The sound of the future

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The sound of the future

Friday, 11 September 2020 | Kushan Mitra

The sound of the future

The rush to electrify mobility in India is one of the major concerns due to the high levels of ambient heat here

By now, I have driven quite a few battery-powered vehicles. At the start of the year, while visiting friends in the United States, I even drove the Tesla Model 3, which, for me, is the gold standard of electric drivability. Although, I’m not sure the spartan interiors of the Model 3 or any Tesla for that matter would satiate my desire for what I feel a car should have inside. This allows me to dovetail quite nicely to the forthcoming Mercedes-Benz EQC, the first ‘luxury brand’ electric vehicle to be launched in India. I attended a special preview drive of the EQC from Delhi to the ICAT Automotive test centre at Manesar.

Well, what felt weird when setting out from the new Global Star dealership of Mercedes-Benz in Delhi’s Green Park around 9 am was the incredible quietness of the car. Devoid of any engine noise or vibrations, the well-insulated Mercedes-Benz cabin was almost deathly quiet, so much so that playing a bit of music through the sound system was needed just to add some noise. I chose Simon and Garfunkel’s Sound of Silence because the song’s title felt like it resembled the situation. Usually, my go-to song in a Mercedes-Benz is Janis Joplin’s plea Mercedes-Benz but the story goes that despite asking the Lord for a Merc because her friends all had Porsches, she also bought a Porsche!

Anyway, back to the EQC. For that, I will have to hark back to the GLC 220d I drove down the highway recently. The EQC, in size, is similar to the GLC. The interiors of the EQC drop only the slightest hints of its electric nature but the interiors, things like the air-con vents and displays, feel a bit more modern than the GLC. But, and this is quite deliberate, the touch and feel as well as the overall environment of the interiors feel like you are in a modern Mercedes. Tesla is minimalistic inside their cars; Mercedes is not. The reason I feel that this is deliberate is that while it might not attract the electric preachers, it will attract the recently converted thanks to the overall familiarity of the cabin.

Certain things are different than the GLC. First, the ride position is quite high and that is because of a giant battery pack between the wheels. It also means that the EQC does take corners extremely well. The massive weight of the batteries slung low to the ground means that handling feels more sedan-like than SUV-like. It also means that you are worried when you have to face mountains disguised as speed breakers in some parts of the country. However, Mercedes-Benz India technicians assured me that there is reinforcement on the underbody to prevent damage to the battery pack.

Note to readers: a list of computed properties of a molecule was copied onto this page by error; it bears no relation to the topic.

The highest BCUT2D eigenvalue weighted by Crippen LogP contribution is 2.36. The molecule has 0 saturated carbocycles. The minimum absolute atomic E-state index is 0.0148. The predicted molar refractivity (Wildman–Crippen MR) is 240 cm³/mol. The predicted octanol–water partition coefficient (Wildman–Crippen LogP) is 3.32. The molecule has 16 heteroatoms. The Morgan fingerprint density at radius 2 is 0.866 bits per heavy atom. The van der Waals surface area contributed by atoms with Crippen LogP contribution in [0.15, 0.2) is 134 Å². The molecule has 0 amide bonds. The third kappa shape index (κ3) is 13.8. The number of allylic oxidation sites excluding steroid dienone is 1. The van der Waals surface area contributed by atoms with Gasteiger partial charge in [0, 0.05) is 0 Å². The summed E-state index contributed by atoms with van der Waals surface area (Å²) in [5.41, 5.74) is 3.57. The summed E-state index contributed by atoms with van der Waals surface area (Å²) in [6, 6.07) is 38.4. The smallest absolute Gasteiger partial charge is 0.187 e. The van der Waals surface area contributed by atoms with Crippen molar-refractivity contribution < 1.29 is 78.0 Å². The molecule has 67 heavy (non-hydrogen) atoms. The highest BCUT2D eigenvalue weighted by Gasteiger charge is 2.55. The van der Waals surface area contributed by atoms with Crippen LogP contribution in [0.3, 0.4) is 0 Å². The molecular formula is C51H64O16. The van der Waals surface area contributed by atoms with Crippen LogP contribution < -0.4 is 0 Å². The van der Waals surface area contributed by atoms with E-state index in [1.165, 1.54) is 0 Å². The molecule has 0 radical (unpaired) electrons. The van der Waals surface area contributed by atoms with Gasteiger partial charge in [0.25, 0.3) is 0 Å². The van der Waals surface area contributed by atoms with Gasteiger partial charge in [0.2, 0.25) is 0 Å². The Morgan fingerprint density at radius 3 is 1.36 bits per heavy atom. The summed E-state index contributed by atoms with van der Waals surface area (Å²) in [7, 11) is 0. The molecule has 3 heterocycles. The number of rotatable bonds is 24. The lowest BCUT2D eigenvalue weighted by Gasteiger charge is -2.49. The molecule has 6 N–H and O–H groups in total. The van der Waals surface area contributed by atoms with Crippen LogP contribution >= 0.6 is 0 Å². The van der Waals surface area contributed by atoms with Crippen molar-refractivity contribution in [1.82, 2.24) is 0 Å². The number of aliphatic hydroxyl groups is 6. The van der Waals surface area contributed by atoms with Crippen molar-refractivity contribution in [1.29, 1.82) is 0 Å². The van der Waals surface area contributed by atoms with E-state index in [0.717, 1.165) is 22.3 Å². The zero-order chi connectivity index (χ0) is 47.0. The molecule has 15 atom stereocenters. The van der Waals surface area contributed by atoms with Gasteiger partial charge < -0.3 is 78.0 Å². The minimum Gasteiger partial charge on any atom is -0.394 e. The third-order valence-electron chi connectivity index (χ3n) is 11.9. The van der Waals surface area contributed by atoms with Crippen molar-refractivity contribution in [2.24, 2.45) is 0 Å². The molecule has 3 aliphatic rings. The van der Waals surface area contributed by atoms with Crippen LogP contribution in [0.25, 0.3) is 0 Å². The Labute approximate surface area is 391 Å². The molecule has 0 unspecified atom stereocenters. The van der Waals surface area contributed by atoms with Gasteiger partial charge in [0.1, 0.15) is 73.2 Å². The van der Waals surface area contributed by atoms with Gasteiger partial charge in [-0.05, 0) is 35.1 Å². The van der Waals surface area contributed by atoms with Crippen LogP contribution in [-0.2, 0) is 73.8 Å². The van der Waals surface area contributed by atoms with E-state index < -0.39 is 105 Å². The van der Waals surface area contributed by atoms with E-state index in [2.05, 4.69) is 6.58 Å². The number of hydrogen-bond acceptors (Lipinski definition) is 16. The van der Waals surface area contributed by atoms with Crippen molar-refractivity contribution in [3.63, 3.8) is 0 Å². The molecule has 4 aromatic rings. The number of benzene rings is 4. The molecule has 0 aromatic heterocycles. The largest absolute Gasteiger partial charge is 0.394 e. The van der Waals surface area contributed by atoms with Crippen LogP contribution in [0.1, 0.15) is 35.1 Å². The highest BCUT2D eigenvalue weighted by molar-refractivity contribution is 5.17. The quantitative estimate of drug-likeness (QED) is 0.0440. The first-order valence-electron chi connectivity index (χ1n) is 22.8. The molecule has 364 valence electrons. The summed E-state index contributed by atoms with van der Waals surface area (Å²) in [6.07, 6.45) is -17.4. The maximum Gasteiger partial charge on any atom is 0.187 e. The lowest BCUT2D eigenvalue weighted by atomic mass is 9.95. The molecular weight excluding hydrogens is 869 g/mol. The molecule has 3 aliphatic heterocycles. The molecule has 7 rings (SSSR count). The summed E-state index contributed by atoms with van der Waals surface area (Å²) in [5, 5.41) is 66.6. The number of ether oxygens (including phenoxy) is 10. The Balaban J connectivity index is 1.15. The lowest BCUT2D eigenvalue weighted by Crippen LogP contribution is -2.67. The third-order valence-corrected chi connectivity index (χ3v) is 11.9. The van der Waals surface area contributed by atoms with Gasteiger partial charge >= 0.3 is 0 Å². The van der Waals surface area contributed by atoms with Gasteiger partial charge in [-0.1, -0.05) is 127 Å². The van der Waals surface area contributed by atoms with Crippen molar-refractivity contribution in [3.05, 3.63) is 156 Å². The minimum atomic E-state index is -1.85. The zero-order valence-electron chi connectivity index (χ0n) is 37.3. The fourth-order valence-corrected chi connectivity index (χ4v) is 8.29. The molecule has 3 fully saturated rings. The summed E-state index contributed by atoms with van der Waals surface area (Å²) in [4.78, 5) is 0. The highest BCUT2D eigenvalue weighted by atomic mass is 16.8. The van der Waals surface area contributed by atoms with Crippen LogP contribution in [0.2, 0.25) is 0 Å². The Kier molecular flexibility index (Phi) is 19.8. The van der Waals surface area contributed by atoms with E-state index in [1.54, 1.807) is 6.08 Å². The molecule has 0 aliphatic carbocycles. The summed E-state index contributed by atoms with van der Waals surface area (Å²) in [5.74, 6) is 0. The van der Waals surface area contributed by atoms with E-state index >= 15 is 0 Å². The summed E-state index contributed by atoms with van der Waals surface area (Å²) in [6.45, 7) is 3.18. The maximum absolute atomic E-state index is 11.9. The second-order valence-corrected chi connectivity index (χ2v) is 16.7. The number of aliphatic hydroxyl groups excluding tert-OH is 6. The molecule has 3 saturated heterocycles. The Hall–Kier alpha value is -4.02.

You even have ‘flappy paddle’ gear controls on the steering column that allow you to dictate the intensity of the regenerative braking. On the highway, you can set the car to maximum coasting and the surprisingly quiet low-friction tires ensure that speed loss is close to nothing. In maximum regenerative mode, you frankly don’t need the brake pedal. In fact, you could if you wanted brake with the paddles, not that it is a recommended or even the right thing to do.

In every other respect, such as the rear-seat and the boot space, the EQC is comparable to the GLC. There is no ‘frunk’ at the front as that space is taken up by the huge power control unit and the need for a coolant for the car. Why do electric cars need coolant? Well, if you have a Macbook and run some heavy processes on it, it does get very hot! The constant calculations the vehicle’s computers have to make about the amount of power needed and when to recharge — all that makes for a lot of heat. This is actually one of my concerns around the rush to electrify mobility in a country with high levels of ambient heat like India.

Before heading back to Delhi, I decided to give the EQC a blast down the ICAT test track. The EQC can move very fast. The fat, high-voltage cables transfer a lot of energy to both the front and the rear motor. This is a four-wheel drive car after all! But for me, going fast on a straight has always been about noise — the thunderous roar of a V8 or even the whine of a small four-pot that has been maxed out. I can live with electric cars inside the city, indeed the lack of noise may be a good thing, other than inside a locality, but vehicles do make for a lot of the ambient noise pollution in urban areas. But on a track, I have always equated speed with noise and vibration. And this felt more than weird. It felt wrong at a level. I know it is the future and I understand that we have to move away, gradually, from fossil fuels. But I have a high level of anguish here, and it is not about the EQC in particular, but all electric cars. Maybe, I am old now, but well, the future is going to be interesting.

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